RALEIGH — A non-profit formed in 2020 to help school districts during the COVID-19 pandemic will be getting $13.5 million from federal relief funds to continue what was supposed to be temporary work.
The N.C. Education Corps (NCEC) has recruited tutors to help districts with instruction challenges and learning loss. Two areas NCEC has had a focus on during the 2021-2022 school year are K-3 literacy and aligning that work with the N.C. Department of Public Instruction’s literacy initiatives.
The $13.5 million will come from the third round of the federal Elementary and Secondary School Emergency Relief Fund (ESSER III).
According to presentation given at a January meeting of the American Rescue Plan Committee of Practitioners, “The program shall focus on accelerating COVID-19 learning recovery with students, families, and school personnel, particularly through high-impact literacy tutors grounded in the Science of Reading and reading instruction.”
NCEC has already received quite a bit of private and public funding. The group received $100,000 from the Governor’s Emergency Education Relief (GEER) Fund, a part of the federal CARES Act in its early stages.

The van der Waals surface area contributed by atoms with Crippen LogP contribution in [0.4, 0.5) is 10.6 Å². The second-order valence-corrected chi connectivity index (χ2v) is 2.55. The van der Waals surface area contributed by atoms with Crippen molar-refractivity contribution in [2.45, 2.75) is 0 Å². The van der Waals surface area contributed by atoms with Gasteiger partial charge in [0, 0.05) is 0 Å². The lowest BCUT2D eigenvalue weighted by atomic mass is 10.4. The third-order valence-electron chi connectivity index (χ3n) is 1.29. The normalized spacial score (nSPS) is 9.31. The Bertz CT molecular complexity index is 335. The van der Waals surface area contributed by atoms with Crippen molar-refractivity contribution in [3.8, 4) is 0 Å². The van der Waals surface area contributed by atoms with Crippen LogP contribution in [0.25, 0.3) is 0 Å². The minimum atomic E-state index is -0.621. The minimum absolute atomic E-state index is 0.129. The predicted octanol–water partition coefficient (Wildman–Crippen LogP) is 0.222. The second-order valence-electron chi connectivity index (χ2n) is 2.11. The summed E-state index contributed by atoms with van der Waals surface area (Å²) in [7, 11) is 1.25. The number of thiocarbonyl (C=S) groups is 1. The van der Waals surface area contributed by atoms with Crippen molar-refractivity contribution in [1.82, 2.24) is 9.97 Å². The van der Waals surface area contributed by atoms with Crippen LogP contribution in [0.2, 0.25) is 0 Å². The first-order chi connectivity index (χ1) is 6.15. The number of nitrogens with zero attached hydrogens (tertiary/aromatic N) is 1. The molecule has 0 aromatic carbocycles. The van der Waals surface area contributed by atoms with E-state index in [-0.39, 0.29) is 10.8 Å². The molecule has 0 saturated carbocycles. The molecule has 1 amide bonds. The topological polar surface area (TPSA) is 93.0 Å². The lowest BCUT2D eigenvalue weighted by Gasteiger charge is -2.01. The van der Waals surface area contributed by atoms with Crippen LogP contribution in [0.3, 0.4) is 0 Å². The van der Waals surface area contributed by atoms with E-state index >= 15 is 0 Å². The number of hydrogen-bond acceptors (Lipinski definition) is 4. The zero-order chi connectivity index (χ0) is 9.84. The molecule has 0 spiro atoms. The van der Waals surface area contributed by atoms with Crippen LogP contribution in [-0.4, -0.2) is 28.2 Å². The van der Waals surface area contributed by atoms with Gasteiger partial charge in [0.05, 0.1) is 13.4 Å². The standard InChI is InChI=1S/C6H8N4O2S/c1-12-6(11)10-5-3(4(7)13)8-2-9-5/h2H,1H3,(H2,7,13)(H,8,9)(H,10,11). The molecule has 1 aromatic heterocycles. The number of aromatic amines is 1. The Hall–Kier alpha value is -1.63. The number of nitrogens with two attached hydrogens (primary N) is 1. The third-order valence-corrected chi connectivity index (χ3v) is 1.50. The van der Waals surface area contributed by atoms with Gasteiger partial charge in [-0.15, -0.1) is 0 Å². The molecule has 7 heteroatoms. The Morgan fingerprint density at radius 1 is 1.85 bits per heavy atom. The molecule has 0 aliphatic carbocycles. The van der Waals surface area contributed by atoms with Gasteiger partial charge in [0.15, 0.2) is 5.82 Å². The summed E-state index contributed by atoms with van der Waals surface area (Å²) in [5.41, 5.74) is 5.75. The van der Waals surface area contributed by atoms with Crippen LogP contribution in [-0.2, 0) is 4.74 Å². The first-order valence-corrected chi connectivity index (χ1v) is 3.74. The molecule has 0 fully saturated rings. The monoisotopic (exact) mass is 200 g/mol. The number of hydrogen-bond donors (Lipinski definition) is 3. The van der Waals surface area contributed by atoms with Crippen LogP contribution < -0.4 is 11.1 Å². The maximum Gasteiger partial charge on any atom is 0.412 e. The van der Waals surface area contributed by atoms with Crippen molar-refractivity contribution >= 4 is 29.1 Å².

Additionally, NCEC also has received a steady stream of money from the N.C. Education Fund, which N.C. State Board of Education Chairman Eric Davis described as a “holding fund” for grant money that would first come via “FAST NC.” The link to FAST NC on the Department of Public Instruction’s website is now defunct.
Records show that the NC Education Fund had four separate donations totaling $900,000 spanning Aug. 2020 through April 1, 2021. The donations included $500,000 from Foundation for the Carolinas, $100,000 from C D Spangler Foundation, $200,000 from the SECU Foundation, and $100,000 from the Mebane Charitable Foundation Inc.
In April of 2021, NCEC asked for $500,000 to continue operating. By August, the group requested another grant of $246,622.